For the identification of insects and other fauna and flora of South Africa: please click on the following links:
Insects and related species: Antlions - Ants - Bees - Beetles - Bugs - Butterflies, Moths and Caterpillars - Centipedes and Millipedes - Cockroaches - Crickets - Dragonflies and Damselflies - Grasshoppers and Katydids - Mantis - Stick Insects - Ticks and Mites - Wasps - Woodlice
Plants, Trees, Flowers: (Note: Unless plants fall into a specific species such as Cacti, they have been classified by their flower colour to make them easier to find) Bonsai - Cacti, Succulents, Aloes, Euplorbia - Ferns and Cycads - Flowers - Fungi, Lichen and Moss - Grass - Trees
Animals, Birds, Reptiles etc.: Animals, Birds, Fish and Crabs - Frogs - Lizards - Scorpions - Snails and Slugs - Snakes - Spiders - Tortoise, Turtles and Terrapins - Whipscorpions
Other photography: Aeroplanes - Cars and Bikes - Travel - Sunrise - Water drops/falls - Sudwala and Sterkfontein Caves etc.

Friday, July 11, 2014

Kudy Berry (Psuedolachnostylis maprouneifolia)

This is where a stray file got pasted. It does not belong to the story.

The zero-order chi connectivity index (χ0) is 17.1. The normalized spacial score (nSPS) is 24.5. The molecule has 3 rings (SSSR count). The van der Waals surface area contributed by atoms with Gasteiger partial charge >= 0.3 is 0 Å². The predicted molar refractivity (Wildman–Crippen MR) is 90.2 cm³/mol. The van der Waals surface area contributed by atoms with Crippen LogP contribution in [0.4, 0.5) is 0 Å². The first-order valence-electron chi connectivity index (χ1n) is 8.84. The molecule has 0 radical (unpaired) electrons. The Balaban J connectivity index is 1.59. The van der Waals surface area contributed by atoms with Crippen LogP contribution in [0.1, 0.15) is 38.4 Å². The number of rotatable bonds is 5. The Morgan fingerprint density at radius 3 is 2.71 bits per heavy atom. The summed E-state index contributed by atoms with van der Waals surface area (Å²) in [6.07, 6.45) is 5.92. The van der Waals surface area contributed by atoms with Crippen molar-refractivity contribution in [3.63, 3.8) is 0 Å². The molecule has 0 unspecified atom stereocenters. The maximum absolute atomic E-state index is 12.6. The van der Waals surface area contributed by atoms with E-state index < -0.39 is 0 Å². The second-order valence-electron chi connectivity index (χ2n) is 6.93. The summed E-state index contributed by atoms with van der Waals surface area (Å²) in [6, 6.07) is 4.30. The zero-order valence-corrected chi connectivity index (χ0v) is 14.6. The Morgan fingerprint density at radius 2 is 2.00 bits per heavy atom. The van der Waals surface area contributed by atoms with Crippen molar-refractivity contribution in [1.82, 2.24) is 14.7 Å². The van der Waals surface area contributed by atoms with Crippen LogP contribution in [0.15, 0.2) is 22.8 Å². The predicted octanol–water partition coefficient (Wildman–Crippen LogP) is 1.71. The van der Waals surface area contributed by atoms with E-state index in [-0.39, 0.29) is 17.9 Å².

Family Euphorbiaceae
Uses and cultural aspects
From an aesthetic point of view, kudu berry is at its best in autumn when it changes colour to the most beautiful red. Extracts from the bark are used to treat diarrhoea. It has been used in the past to treat pneumonia. It can make a beautiful shade tree in parks and other public open spaces, especially in frost-free areas.
Description
Pseudolachnostylis maprouneifolia is an attractive, round, single-stemmed tree, up to 12 m high. The bark is greyish to dark brown. It is fairly slow growing but juveniles grow much faster than established trees. It is deciduous and loses its leaves in winter just after a magnificent display of red autumn foliage. This tree flowers from July to November and bears small greenish white flowers. Sexes are separate on different trees. Fruits are spherical, about 20 mm in diameter.
Ecology
Pseudolachnostylis maprouneifoloia is a larval food plant for the butterflies Abantis paradisea and Deudorix dinochares. During the flowering season, a variety of insects such as wasps and bees pollinate the flowers. Seeds are dispersed by animals such as antelope and elephants that eat the leaves and fruits, hence the common name. Fruits also fall to the ground below the tree.
Distribution and habitat
Kudu berry occurs naturally in mixed deciduous vegetation and in woodland, sandveld and on rocky ground; it grows in frost-free areas and can withstand hot and dry environments. In southern Africa, it is distributed in the north of Limpopo, Mpumalanga and spreads through to Zimbabwe. It also occurs in the north of Namibia and Botswana.